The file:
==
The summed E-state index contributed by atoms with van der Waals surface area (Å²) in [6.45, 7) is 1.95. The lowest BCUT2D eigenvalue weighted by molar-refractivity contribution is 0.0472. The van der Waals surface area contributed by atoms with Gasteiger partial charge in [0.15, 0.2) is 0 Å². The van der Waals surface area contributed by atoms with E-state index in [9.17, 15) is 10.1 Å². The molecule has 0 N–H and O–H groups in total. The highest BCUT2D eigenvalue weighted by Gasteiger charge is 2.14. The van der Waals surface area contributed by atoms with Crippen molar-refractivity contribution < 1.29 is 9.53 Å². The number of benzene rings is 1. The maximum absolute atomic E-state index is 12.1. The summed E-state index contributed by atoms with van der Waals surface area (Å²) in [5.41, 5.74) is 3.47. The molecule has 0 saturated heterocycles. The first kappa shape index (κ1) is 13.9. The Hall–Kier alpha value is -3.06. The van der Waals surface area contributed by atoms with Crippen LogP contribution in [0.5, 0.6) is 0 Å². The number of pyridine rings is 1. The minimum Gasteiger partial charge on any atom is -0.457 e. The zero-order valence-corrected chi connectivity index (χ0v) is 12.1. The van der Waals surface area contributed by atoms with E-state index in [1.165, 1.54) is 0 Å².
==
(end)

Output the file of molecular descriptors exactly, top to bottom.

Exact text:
The summed E-state index contributed by atoms with van der Waals surface area (Å²) in [6.45, 7) is 1.95. The lowest BCUT2D eigenvalue weighted by molar-refractivity contribution is 0.0472. The van der Waals surface area contributed by atoms with Gasteiger partial charge in [0.15, 0.2) is 0 Å². The van der Waals surface area contributed by atoms with E-state index in [9.17, 15) is 10.1 Å². The molecule has 0 N–H and O–H groups in total. The highest BCUT2D eigenvalue weighted by Gasteiger charge is 2.14. The van der Waals surface area contributed by atoms with Crippen molar-refractivity contribution < 1.29 is 9.53 Å². The number of benzene rings is 1. The maximum absolute atomic E-state index is 12.1. The summed E-state index contributed by atoms with van der Waals surface area (Å²) in [5.41, 5.74) is 3.47. The molecule has 0 saturated heterocycles. The first kappa shape index (κ1) is 13.9. The Hall–Kier alpha value is -3.06. The van der Waals surface area contributed by atoms with Crippen LogP contribution in [0.5, 0.6) is 0 Å². The number of pyridine rings is 1. The minimum Gasteiger partial charge on any atom is -0.457 e. The zero-order valence-corrected chi connectivity index (χ0v) is 12.1. The van der Waals surface area contributed by atoms with E-state index in [1.165, 1.54) is 0 Å².